In more ancient cultures, names were significant. They were much more than usually likable monikers attached to people, places, or things.
Recently, names have grown appendages. We are no longer Americans. We are [insert modifier here]-Americans. We are no longer Christians. We are Pentecostal, Charismatic, Evangelical, Mainline, Independent, Bible-believing, Non-denominational, [insert your favorite here] Christians.
While some of this may be useful in limited contexts, it tends to water down or qualify what initially needed little if any qualification. I am fairly sure that in God’s eyes, you either are or are not a Christian. You have new life in Jesus Christ or you do not. To put it in the biblical vernacular, you are a sheep or a goat, on the way to heaven or hell.
So it is not surprising that people in the Islamic world are beginning to react to being referred to by apologetic pundits, wanting to distinguish between Islamists who want to kill us and the rest of Islam, as “moderate” Islam. Recently, the Prime Minister of Turkey had this to say about those dancing around the “religion of peace” issue in an attempt to separate the jihadists from the rest of Islam.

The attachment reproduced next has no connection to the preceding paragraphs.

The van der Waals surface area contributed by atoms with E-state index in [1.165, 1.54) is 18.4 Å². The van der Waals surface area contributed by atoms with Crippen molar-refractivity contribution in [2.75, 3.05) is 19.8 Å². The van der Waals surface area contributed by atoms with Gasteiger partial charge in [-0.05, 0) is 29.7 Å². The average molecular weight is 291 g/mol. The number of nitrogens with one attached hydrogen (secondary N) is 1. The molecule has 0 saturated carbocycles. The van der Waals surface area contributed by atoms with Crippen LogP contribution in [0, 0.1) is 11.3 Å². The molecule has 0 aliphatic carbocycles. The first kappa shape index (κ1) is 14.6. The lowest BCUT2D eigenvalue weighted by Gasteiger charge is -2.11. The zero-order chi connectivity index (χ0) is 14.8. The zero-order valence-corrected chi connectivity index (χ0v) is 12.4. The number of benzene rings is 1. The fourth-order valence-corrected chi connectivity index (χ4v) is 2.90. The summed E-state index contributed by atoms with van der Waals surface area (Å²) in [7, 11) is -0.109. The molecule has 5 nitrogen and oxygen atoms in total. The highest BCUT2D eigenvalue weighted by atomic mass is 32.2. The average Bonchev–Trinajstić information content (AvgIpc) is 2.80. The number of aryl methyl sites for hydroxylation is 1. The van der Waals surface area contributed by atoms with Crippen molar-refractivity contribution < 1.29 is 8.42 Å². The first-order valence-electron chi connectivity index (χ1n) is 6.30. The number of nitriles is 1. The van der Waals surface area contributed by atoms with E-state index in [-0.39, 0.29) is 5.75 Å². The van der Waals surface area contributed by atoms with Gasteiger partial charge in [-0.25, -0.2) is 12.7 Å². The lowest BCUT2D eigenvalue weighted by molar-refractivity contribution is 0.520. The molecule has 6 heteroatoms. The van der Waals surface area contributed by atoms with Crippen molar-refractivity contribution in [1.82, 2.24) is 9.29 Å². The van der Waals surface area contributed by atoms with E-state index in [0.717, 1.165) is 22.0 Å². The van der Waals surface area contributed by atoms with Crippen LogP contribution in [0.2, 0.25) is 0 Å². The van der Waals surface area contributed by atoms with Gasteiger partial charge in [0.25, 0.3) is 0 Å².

PM Erdogan: The Term “Moderate Islam” Is Ugly And Offensive; There Is No Moderate Islam; Islam Is Islam
Speaking at Kanal D TV’s Arena program, PM Erdogan commented on the term “moderate Islam”, often used in the West to describe AKP and said, “These descriptions are very ugly, it is offensive and an insult to our religion. There is no moderate or immoderate Islam. Islam is Islam and that’s it.” Source: Milliyet, Turkey, August 21, 2007 Memri Turkish Media Blog
So much for that canard. Hopefully we can lay that fabrication to rest and realize that Islam as a religion does not coexist. It has not been hijacked. While some of its members, like many in all forms of endeavor, are not the “true believers” and therefore do not seek non-Muslims harm while being genuinely friendly, as a whole, Islam only bides its time in any given situation until it is strong enough to conquer all outside of itself.
So, what’s in a name. More than we give credit to, sometimes much more.
See also What’s in a Name? Part II: